A $20 million expansion to Thaddeus Stevens College of Technology will bring hundreds of additional students to the city campus for training in industry skills that are in extremely high demand.

The new facility at the former National Guard armory property on Chesapeake Street is also expected to catalyze fresh economic activity in the city’s southeast, home to the highest concentration of poverty in the county.

Stevens officials confirmed last week they expect to break ground at the armory site in spring for the Greiner Advanced Manufacturing Center, finishing it in time to welcome students in fall 2018.

The 60,000-square-foot facility won’t just be a home run for the neighborhood, the city and the county as a whole, Mayor Rick Gray said: It’ll be a “grand slam.”

Giving up the site, which fell into the city’s lap five years ago when the armory closed, wasn’t an easy decision, but it was the right one, Gray said.

“I’m so happy that this is coming to fruition,” he said.

Human capital

The Greiner Center will house Stevens’ programs in metals fabrication, welding, machine tools and heating, ventilation, air conditioning and refrigeration, or HVAC&R.

“We’re going to be creating human capital here,” college President William Griscom said.

It will be able to serve up to 450 students — three four-hour shifts of 150 students each.

It is being built and equipped through about $20 million in state funding and $2.4 million raised through a private capital campaign, including a $1 million lead grant from the company for which the center is named, Mount Joy-based Greiner Industries.

Companies have the work, but there’s a chronic shortage of people with the skills to do it, Griscom said. That slows potential economic growth.

This spring, he said, more than 800 companies with 2,400 job openings were competing for Stevens’ 350 graduates.

“There’s no question that the demand side is there,” Griscom said.

He predicted significant spillover effects from the Greiner center, with businesses locating nearby and providing “good jobs within walking distances of people’s homes.”

A state project

As Pennsylvania’s only state-owned two-year technical college, Stevens is a unique institution. It enrolls about 900 students, many of whom receive full scholarships based on need.

Its construction work is handled through the Pennsylvania Department of General Services. The department will put the Greiner project out to bid shortly, Griscom said.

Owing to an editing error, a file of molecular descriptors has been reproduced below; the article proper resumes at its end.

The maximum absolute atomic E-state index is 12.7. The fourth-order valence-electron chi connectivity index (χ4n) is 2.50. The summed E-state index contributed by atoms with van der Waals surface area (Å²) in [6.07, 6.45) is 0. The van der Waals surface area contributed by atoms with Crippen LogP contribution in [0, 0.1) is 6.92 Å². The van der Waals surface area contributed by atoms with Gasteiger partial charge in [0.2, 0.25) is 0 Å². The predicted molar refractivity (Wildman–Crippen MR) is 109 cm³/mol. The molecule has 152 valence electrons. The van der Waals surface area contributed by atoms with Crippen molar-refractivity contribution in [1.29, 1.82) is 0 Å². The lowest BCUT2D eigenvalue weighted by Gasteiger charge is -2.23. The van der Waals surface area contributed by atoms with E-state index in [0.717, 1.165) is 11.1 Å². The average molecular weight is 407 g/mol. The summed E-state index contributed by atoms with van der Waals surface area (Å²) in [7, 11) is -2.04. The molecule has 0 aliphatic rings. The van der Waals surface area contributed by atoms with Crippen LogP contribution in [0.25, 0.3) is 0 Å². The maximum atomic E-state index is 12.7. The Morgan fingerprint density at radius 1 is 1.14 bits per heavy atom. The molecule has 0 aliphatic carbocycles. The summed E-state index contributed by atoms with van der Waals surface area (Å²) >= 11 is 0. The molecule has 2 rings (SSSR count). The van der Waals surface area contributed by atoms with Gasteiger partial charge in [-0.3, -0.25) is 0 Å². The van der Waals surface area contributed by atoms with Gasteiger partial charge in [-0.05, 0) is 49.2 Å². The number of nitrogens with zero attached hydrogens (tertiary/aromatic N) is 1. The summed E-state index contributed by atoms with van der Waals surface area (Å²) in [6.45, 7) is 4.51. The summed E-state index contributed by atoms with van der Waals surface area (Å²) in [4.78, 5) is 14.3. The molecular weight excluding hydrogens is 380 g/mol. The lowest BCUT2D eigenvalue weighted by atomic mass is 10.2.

The architect is Lancaster-based Greenfield Architects, part of the High family of companies.

The site is about 8.5 acres, landscape architect Doug Gamber of Raudenbush Engineering said.

Greiner Center site plan

This image, adapted from one provided by Greenfield Architects and Raudenbush Engineering, shows the Greiner Advanced Manufacturing Center site plan. 

At first, there was some thought of adapting the existing armory buildings, but “that was not practical,” so they will be torn down, he said.

The property is bisected by a 60-inch-diameter underground sewer pipe that predates the armory buildings. To avoid it, the Greiner center will be two buildings, rather than the single structure originally envisioned.

The design is “very visual,” Stevens spokesman Adam Aurand said, with “lots of glass so young people can see what modern manufacturing looks like.”

Gray said he’s excited, not only about the direct economic effects the campus will have, but its potential to influence aspirations: “In the long run, this will have such a positive impact.”

Windfall site

The National Guard built the Chesapeake Street armory in 1949; when it closed shop in 2011, the site reverted to city ownership.

When Stevens inquired about the property, “my initial reaction was ‘no way,’ ” Gray recalled.

The city badly needed a new public works operations center for its streets and parks departments, and the armory looked like a promising site.

After further review, however, the mayor and his administration concluded that turning it over to Stevens — otherwise largely hemmed in on its urban campus — was too valuable an opportunity for the college for the city to stand in the way. It agreed to sell the property, completing the transaction in 2014.

The city will instead build the operations center on Riverside Avenue just outside city limits in Lancaster Township. The plans have been drawn up and are working their way through the township approval process, Gray said.

The city’s Parks Bureau has a building on the Greiner site that it will continue to use until the operations center is complete.

After that, the building will be remodeled as the Steinman Community Learning Center, a home for workforce training and after-school programs, Griscom said.

In 2014, the Steinman Foundation, the charitable arm of LNP’s parent company, donated $600,000 toward the Greiner campus project.

The woods on the north side of the property will remain. Stevens plans to work with nearby Hand Middle School to make them available for environmental education programs.